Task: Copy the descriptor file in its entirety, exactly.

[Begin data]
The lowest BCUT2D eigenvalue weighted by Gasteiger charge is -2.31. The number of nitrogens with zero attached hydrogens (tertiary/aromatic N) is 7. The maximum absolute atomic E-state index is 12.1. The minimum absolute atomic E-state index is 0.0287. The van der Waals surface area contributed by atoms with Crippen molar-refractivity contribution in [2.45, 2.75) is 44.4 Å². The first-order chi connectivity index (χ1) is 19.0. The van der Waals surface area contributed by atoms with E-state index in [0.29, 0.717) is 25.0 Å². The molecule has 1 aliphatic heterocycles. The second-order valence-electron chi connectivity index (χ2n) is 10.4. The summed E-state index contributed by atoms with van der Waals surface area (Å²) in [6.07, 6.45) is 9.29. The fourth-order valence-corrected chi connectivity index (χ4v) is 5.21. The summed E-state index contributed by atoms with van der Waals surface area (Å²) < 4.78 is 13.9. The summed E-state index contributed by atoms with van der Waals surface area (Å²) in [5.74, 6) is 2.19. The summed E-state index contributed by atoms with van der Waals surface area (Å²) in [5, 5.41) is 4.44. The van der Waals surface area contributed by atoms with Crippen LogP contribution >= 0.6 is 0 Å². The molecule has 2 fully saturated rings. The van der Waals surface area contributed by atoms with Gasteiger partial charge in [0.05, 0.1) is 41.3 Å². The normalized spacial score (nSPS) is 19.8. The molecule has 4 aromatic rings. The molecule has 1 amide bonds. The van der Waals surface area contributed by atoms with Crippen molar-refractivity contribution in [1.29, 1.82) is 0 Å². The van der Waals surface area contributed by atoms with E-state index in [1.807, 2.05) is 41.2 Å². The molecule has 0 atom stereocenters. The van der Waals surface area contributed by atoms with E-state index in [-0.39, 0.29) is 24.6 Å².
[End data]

The lowest BCUT2D eigenvalue weighted by Gasteiger charge is -2.31. The number of nitrogens with zero attached hydrogens (tertiary/aromatic N) is 7. The maximum absolute atomic E-state index is 12.1. The minimum absolute atomic E-state index is 0.0287. The van der Waals surface area contributed by atoms with Crippen molar-refractivity contribution in [2.45, 2.75) is 44.4 Å². The first-order chi connectivity index (χ1) is 19.0. The van der Waals surface area contributed by atoms with E-state index in [0.29, 0.717) is 25.0 Å². The molecule has 1 aliphatic heterocycles. The second-order valence-electron chi connectivity index (χ2n) is 10.4. The summed E-state index contributed by atoms with van der Waals surface area (Å²) in [6.07, 6.45) is 9.29. The fourth-order valence-corrected chi connectivity index (χ4v) is 5.21. The summed E-state index contributed by atoms with van der Waals surface area (Å²) < 4.78 is 13.9. The summed E-state index contributed by atoms with van der Waals surface area (Å²) in [5.74, 6) is 2.19. The summed E-state index contributed by atoms with van der Waals surface area (Å²) in [5, 5.41) is 4.44. The van der Waals surface area contributed by atoms with Crippen LogP contribution >= 0.6 is 0 Å². The molecule has 2 fully saturated rings. The van der Waals surface area contributed by atoms with Gasteiger partial charge in [0.05, 0.1) is 41.3 Å². The normalized spacial score (nSPS) is 19.8. The molecule has 4 aromatic rings. The molecule has 1 amide bonds. The van der Waals surface area contributed by atoms with Crippen molar-refractivity contribution in [1.29, 1.82) is 0 Å². The van der Waals surface area contributed by atoms with E-state index in [1.807, 2.05) is 41.2 Å². The molecule has 0 atom stereocenters. The van der Waals surface area contributed by atoms with E-state index in [-0.39, 0.29) is 24.6 Å².